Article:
One of the only disadvantages of owning a pickup truck or Jeep is that, on average, these vehicles don't have fuel efficiency that is as good as smaller automobiles. While the numerous benefits typically outweigh that hiccup in the mind's of owners, and large vehicles are seeing efficiency improve, it can still be aggravating to have to make frequent trips to the gas station. Unfortunately, those visits may soon have to become more costly, as there could be an increase in the average fuel price beginning in 2014.
According to The Washington Post, Congress is planning on handling a drop in transportation funding by raising the federal gas tax. A bill was introduced in the House of Representatives Dec. 4, and it aimed to raise the tax by 15 cents per gallon. That price hike would help make up for the budget cuts, but it may leave come drivers reconsidering their road trips or off-roading adventures.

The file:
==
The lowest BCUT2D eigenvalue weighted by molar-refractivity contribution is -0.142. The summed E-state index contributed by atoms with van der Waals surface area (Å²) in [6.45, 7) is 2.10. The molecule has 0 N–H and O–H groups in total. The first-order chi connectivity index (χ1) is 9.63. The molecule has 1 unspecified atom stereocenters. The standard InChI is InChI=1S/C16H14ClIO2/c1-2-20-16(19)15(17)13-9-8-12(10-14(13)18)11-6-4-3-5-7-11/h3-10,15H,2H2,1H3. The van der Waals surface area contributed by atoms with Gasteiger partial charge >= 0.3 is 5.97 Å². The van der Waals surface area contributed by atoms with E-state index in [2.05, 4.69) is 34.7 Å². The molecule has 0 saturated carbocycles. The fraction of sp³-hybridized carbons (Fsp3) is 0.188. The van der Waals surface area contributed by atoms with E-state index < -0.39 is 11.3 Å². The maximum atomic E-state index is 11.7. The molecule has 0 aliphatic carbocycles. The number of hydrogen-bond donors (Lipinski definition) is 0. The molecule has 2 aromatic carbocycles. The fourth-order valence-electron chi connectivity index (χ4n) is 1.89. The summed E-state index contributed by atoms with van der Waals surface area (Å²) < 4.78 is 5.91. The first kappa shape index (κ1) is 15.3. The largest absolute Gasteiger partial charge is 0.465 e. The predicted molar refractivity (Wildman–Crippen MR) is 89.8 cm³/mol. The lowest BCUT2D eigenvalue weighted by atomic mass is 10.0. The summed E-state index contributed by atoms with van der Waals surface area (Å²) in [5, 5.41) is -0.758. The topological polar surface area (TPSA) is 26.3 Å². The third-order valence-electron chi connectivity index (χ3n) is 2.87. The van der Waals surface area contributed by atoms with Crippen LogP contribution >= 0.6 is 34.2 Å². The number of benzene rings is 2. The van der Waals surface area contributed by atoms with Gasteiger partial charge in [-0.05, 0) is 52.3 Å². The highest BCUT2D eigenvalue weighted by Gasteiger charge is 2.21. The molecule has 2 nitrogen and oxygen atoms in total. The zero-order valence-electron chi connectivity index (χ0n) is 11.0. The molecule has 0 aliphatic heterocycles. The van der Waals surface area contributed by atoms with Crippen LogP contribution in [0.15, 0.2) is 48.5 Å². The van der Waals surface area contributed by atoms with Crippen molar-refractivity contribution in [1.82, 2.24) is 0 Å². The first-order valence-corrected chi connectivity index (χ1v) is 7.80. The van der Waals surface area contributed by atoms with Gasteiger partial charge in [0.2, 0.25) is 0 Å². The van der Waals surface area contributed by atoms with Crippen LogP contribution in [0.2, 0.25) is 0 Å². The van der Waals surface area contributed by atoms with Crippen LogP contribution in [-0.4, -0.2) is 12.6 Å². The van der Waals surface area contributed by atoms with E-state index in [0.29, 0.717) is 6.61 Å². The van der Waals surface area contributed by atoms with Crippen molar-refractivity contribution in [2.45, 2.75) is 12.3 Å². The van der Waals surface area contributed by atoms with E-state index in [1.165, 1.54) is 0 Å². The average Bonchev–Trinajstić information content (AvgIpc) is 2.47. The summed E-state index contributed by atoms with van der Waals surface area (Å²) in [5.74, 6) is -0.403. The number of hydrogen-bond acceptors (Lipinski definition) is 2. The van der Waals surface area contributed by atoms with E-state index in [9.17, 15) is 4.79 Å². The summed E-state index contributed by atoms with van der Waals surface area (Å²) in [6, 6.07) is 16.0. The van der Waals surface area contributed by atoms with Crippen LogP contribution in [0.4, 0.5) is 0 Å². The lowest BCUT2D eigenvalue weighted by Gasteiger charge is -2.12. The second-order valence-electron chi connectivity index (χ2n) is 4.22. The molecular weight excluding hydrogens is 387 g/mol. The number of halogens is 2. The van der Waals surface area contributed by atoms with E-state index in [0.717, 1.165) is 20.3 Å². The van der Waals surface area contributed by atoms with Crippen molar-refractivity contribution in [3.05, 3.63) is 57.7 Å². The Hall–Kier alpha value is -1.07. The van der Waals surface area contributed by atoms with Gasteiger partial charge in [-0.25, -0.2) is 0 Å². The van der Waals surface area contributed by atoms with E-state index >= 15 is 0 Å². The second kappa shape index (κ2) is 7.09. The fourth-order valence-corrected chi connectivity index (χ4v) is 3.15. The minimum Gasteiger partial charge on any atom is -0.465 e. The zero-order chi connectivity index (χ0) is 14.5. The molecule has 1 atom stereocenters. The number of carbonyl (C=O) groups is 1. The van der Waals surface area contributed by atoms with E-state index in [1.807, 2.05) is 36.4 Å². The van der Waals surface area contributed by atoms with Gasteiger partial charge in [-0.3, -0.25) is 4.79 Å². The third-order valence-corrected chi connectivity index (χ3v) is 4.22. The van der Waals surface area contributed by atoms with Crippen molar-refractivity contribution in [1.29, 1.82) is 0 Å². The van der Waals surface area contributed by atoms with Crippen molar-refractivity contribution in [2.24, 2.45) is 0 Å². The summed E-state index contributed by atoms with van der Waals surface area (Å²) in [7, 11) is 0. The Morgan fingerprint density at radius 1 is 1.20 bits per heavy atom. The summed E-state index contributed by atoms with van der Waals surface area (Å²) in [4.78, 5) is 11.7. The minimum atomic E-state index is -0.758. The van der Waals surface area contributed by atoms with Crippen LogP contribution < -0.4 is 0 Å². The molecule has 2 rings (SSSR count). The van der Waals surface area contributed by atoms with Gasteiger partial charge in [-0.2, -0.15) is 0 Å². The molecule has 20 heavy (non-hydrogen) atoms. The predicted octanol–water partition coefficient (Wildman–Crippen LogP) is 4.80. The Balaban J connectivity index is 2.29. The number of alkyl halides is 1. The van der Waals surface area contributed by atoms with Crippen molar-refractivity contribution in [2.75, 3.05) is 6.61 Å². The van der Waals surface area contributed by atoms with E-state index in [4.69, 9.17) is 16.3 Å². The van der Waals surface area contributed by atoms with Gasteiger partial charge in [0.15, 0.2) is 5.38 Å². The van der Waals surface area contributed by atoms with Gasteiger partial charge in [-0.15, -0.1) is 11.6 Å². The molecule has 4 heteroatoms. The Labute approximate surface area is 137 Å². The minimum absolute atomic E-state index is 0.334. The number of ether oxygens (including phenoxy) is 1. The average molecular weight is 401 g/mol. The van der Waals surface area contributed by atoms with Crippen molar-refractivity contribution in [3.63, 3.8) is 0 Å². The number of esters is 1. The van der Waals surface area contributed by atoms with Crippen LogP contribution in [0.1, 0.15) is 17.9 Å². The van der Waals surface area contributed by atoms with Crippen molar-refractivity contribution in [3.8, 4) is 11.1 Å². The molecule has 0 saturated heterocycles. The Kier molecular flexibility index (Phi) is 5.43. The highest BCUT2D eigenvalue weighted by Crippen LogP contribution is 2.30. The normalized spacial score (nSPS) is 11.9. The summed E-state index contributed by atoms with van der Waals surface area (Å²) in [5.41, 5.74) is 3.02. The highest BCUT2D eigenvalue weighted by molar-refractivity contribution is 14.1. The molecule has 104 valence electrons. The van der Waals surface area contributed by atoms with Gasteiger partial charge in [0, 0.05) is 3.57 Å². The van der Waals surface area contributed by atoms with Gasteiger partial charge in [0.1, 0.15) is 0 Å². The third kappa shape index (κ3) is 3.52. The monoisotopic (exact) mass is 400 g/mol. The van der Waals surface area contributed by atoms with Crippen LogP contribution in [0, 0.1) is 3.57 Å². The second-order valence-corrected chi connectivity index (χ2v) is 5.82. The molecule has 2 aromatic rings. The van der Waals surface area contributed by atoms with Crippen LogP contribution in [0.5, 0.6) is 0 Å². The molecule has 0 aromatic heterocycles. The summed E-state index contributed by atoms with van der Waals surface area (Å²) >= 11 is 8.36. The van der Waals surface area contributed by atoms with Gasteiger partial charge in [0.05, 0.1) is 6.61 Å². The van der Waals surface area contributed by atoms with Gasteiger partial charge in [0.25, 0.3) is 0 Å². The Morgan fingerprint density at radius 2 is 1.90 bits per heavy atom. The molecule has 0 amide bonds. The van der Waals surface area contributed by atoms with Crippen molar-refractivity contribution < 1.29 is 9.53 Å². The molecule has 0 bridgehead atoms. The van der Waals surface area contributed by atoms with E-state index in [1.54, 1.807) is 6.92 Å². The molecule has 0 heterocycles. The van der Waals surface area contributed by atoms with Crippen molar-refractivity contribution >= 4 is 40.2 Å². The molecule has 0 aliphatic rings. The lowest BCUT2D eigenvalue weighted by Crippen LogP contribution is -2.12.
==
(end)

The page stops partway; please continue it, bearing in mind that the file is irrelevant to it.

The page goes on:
The increase would bring the total amount of federal tax up to 33.4 cents per gallon on gas and 42.8 cents per gallon for diesel fuel, the news source reported. Officials believe the jump is necessary, as the improving rates of efficiency mean drivers are making fewer stops at a gas station. That has left a hole in the budget that could be used to improve roads and similar infrastructure.
"Congress hasn't dealt seriously with the funding issue for 20 years," Rep. Earl Blumenauer (D-Ore.) told The Washington Post. "With inflation and increased fuel efficiency, especially for some types of vehicles, there is no longer a good relationship between what road users pay and how much they benefit. The average motorist is paying about half as much per mile as they did in 1993."
It remains to be seen if the tax hike will be approved, but the idea is something drivers will want to keep an eye on regardless.